Motorola, Icahn reach agreement on board

Motorola and Carl Icahn have reached a deal that ends the activist investor's long battle to install members on the board and break up the company.

Motorola and Carl Icahn have reached an agreement that ends the activist investor's long battle to install members on Motorola's board and break up the company.

Two people Icahn has backed for the board will be nominated to it, and one will be seated immediately, the company and Icahn said in a statement Monday. In addition, Motorola agreed to seek input from Icahn regarding the spinoff of the company's handset division and the search for a leader of that unit. As part of the deal, all pending litigation between Motorola and Icahn will be dismissed.

Icahn owns about 6.4 per cent of Motorola. He has been pressuring the wireless network and handset maker for several months, at first waging an unsuccessful battle for shareholders' proxy votes to get elected to the board himself. He also has argued that Motorola would be worth more broken up than as a whole. Icahn attacked while Motorola was suffering weak financial results after profits from its popular Razr handset faded and it failed to come up with another hit phone.

The pressure may have succeeded. CEO Ed Zander stepped down late last year, and last month the company announced plans to separate the handset division from its enterprise and home network units in 2009. Motorola would become two companies, each with its own stock. The plan still needs some approvals.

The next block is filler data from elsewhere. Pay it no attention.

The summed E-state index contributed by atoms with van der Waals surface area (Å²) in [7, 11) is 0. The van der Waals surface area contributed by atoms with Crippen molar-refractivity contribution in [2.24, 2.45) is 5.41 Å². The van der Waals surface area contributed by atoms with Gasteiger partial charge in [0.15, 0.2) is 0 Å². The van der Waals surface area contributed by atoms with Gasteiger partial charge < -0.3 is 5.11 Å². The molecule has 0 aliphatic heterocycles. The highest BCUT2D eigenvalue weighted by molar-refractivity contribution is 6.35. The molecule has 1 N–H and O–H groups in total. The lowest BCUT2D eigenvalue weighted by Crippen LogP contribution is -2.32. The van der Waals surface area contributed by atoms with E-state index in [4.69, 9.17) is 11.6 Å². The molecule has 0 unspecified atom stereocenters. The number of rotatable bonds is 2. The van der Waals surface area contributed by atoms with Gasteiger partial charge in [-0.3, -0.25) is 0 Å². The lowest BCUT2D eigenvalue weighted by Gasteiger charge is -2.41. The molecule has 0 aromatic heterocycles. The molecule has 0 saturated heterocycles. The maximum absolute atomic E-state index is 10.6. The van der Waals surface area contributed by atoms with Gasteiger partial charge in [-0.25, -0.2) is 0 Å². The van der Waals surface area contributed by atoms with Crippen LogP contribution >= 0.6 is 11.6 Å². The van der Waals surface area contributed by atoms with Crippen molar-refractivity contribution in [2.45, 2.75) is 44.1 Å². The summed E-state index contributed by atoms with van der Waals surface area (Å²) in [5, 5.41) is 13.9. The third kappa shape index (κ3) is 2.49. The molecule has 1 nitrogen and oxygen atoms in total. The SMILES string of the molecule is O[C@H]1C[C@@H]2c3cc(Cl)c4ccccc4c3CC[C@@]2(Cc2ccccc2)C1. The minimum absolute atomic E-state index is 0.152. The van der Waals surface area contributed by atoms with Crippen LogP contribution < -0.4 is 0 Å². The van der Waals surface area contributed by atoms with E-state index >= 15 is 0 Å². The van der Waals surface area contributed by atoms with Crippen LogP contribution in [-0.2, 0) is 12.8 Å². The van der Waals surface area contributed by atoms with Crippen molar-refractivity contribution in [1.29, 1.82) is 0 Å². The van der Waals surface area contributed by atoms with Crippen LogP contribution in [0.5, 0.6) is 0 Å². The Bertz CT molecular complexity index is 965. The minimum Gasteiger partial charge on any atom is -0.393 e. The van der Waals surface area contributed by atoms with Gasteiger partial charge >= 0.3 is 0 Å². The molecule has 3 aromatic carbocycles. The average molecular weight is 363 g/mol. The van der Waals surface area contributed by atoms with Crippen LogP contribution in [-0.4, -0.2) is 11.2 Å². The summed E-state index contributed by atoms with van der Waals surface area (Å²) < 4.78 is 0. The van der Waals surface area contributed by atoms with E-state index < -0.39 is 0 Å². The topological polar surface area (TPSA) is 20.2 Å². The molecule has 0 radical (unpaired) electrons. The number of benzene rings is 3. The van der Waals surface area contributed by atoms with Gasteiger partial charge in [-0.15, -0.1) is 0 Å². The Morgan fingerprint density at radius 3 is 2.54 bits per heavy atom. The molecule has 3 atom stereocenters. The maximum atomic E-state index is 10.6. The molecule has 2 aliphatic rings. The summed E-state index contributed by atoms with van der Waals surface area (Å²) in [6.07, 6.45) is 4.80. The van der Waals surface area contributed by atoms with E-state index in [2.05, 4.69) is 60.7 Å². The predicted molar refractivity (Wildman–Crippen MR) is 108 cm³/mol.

William Hambrecht, founder, chairman and CEO of financial services firm WR Hambrecht + Co., and Icahn investment funds managing director Keith Meister, will be nominated for the board at the company's 2008 Annual Meeting of Shareholders as part of the deal announced Monday. Meister also was appointed to begin serving on the board immediately. Hambrecht and Meister are allowed to communicate with Icahn about the board's activities, subject to certain confidentiality rules, according to the statement.

Icahn invests broadly and has a reputation for using his ownership of large stakes in various companies to bring about changes. Last year he demanded that BEA shareholders be allowed to vote on Oracle's proposal to buy the enterprise software maker. The deal passed a special shareholder vote last week. In 2005, he told Time Warner to reverse its troubled 2000 acquisition of AOL. It never did.

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